Then she started to cry. ”I don’t want my mother to see me like this. After all, I haven’t killed anyone “¦ will they have pity on me?” It is unlikely. Wafa has become one of a very special group of females: the women who have tried – and failed – to die while killing for the Palestinian cause. I recently visited the Israeli jail that holds these “suicide women” near the finest Israeli villas, in the heart of the most fertile area of the country, the Plain of Sharon.
They are here, and still alive, because they changed their minds at the last moment, because they were arrested, or because, like Wafa, they did not succeed. They are kept in a kind of labyrinth, behind seven, or perhaps eight, iron doors and gates, at the end of long corridors to which few people are allowed access, and which are reached after climbing and descending one flight of stairs after another….
One of the inmates, Ayat Allah Kamil, 20, from Kabatya, told me why she had wanted to become a martyr: “Because of my religion. I’m very religious. For the holy war [jihad] there’s no difference between men and women shaid [martyrs].”
According to the Koran, male martyrs are welcomed to Paradise by 72 beautiful virgins. Ayat, as with many of the women she is incarcerated with, believes that a woman martyr “will be the chief of the 72 virgins, the fairest of the fair”.
Her fellow prisoner, Kahira Saadi, from Jenin, is one of the jail celebrities. A mother of four, aged 27, she was held responsible for an attack in which three people died and 80 were injured. Zipi Shemesh, five months’ pregnant, and her husband, Gad, were among the dead. They had gone to an ultrasound appointment and had left their two daughters, Shoval, seven, and Shahar, three, with a babysitter. They never came back.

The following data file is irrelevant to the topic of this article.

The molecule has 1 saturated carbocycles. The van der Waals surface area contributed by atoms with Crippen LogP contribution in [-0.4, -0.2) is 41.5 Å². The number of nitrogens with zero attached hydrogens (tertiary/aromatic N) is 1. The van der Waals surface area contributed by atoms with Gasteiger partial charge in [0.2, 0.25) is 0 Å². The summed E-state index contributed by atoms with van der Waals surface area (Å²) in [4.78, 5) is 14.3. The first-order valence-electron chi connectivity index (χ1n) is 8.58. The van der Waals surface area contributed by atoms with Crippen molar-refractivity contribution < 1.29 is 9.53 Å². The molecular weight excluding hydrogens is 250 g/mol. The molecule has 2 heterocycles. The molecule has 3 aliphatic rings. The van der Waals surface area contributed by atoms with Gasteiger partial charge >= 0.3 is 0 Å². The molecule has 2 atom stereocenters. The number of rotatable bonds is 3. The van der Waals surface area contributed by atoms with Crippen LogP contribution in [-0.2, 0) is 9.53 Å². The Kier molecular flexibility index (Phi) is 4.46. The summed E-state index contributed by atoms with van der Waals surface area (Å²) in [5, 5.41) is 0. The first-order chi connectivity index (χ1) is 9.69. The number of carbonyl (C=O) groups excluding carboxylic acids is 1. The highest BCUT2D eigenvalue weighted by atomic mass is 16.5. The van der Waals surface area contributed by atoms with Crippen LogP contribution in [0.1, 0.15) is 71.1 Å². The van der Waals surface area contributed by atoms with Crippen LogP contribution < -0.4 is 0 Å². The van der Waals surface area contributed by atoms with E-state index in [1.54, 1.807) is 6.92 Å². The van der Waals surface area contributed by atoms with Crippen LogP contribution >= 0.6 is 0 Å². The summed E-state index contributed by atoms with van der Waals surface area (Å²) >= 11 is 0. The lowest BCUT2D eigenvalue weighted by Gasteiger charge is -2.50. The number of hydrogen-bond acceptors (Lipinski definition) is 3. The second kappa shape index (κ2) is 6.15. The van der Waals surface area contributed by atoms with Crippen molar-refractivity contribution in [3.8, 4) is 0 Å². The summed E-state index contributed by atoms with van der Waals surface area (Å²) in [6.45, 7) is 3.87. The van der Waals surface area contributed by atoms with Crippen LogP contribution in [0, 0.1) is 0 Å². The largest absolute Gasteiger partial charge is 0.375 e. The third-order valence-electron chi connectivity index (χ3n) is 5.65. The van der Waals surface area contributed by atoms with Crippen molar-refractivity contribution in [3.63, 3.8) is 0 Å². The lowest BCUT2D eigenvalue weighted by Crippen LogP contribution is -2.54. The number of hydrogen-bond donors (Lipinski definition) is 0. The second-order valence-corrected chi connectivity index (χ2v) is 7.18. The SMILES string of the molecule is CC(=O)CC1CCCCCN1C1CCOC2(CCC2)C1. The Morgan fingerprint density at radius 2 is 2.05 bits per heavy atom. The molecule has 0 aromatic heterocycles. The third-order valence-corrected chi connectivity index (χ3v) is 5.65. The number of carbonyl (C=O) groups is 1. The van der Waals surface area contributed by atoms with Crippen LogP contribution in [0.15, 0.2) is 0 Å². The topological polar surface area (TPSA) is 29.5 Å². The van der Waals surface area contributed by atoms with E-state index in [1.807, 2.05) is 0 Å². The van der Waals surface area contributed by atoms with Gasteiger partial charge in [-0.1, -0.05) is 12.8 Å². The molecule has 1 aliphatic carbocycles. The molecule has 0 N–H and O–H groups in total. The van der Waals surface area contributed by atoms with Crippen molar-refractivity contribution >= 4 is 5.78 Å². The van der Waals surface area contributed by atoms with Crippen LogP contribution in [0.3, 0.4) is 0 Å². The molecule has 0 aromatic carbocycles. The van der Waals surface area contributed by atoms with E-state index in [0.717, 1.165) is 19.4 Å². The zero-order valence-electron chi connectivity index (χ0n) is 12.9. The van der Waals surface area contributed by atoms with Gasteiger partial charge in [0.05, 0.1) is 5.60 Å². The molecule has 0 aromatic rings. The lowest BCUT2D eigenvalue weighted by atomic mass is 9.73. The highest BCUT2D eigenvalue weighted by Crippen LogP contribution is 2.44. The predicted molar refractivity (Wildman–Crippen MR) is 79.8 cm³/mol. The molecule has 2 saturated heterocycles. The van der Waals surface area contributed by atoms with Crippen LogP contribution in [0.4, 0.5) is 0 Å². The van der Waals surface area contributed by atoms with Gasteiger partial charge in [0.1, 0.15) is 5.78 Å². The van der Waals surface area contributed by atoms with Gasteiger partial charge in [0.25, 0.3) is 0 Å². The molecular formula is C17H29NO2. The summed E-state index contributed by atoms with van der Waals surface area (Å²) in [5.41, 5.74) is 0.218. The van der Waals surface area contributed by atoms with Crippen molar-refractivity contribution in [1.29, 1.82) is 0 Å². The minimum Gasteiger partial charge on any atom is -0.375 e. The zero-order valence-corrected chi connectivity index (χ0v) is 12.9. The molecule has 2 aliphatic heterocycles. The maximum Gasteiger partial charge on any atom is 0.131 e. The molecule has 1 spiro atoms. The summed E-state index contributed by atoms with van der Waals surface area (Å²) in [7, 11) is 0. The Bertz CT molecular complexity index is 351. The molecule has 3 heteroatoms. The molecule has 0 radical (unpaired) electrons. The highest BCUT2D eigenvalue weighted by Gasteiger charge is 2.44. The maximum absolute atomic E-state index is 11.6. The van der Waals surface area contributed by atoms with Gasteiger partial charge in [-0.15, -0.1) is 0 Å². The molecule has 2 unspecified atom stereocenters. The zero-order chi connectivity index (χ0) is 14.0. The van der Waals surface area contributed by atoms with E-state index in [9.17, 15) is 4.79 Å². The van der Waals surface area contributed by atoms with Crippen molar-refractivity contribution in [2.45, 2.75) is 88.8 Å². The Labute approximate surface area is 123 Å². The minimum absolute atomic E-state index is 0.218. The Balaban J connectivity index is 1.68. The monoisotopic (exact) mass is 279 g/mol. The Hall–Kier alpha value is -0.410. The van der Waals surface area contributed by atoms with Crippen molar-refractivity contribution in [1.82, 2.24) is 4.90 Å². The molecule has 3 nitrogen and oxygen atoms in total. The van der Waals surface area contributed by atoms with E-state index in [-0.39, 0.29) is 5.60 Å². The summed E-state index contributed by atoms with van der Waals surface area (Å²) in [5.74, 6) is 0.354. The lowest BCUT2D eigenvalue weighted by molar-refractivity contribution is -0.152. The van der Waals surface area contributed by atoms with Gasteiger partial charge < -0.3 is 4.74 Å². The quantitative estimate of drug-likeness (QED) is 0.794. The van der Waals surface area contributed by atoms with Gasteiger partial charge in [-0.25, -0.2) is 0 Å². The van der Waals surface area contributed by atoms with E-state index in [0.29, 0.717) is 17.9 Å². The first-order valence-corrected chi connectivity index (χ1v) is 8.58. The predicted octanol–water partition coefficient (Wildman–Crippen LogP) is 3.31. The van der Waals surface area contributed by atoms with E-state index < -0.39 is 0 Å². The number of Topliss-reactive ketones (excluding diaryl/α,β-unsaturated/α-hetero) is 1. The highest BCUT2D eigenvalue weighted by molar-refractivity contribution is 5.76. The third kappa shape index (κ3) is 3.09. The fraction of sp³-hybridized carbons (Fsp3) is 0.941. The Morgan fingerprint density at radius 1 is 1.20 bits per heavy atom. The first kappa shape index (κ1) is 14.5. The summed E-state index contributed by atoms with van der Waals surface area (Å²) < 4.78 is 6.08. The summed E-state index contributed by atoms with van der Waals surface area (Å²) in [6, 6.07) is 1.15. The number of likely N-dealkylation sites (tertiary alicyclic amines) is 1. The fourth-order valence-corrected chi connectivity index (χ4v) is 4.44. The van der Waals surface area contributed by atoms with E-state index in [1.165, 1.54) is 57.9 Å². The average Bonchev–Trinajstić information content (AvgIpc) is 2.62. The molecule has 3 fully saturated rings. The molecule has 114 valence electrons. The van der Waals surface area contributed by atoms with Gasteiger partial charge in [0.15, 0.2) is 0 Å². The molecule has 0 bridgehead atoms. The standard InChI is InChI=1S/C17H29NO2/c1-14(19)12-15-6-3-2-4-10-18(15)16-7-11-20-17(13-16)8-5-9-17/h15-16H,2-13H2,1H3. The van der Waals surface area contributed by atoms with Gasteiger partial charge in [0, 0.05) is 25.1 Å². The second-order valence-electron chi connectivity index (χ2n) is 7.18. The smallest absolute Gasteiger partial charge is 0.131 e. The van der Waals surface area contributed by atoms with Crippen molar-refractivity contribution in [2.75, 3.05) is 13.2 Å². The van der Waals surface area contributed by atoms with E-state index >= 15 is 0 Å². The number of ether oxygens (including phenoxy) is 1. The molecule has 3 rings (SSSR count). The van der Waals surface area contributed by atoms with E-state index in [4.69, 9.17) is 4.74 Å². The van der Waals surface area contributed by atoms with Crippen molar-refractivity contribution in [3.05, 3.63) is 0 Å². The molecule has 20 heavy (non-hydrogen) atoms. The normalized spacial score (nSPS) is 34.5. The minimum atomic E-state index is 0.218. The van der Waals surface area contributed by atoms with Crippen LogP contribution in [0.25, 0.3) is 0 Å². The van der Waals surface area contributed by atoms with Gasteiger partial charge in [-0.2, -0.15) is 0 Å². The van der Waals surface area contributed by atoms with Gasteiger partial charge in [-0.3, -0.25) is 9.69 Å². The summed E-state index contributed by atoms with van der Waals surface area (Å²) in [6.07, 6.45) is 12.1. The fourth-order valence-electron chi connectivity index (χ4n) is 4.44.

Kahira was given three life sentences and another 80 years. She looked pale, sad, anguished. I asked her if the dead tormented her during the night. “No,” she said. “Anyway, the actual attacker would have blown himself up even without me. I didn’t kill anyone myself, physically.”
Who do your children live with? “With my mother-in-law, my husband is in jail, too.”
Aren’t you sorry you ruined their lives as well as your own? “I did it to defend them. I’m not sorry, we’re at war. But perhaps I wouldn’t do it again. It was an impulse,” Kahira answered balefully.
I think the real reason for what you did was different from the official one. “You’re right,” she said, “but I’m not going to tell you what the reason was.”
You’re paying heavily for it. Who comes to see you here? “Nobody came for the first two years, but now my children are beginning to come.”
Have you had the courage to tell them you’re never going to get out of here? “No, and I trust that God will solve my problem somehow. I tell you again that I didn’t physically kill anyone that day.”
What did you do? “I helped the attacker to get into Jerusalem. I gave him some flowers to hold in his hands.”
When? “I don’t remember the exact date, only that it was Mother’s Day. That’s why I prepared him some flowers.”
Then it was February, I told her.
“How can you remember it so well?” she asked.
Because my son was killed on Mother’s Day, I said, and I watched as she grew pale and seemed to stagger.
No, it wasn’t you, I explained. He was killed in 1998, while your attack was in 2002. But we certainly have an anniversary in common.
At this, Kahira gave me a look that I’ll never be able to describe. She didn’t utter another word.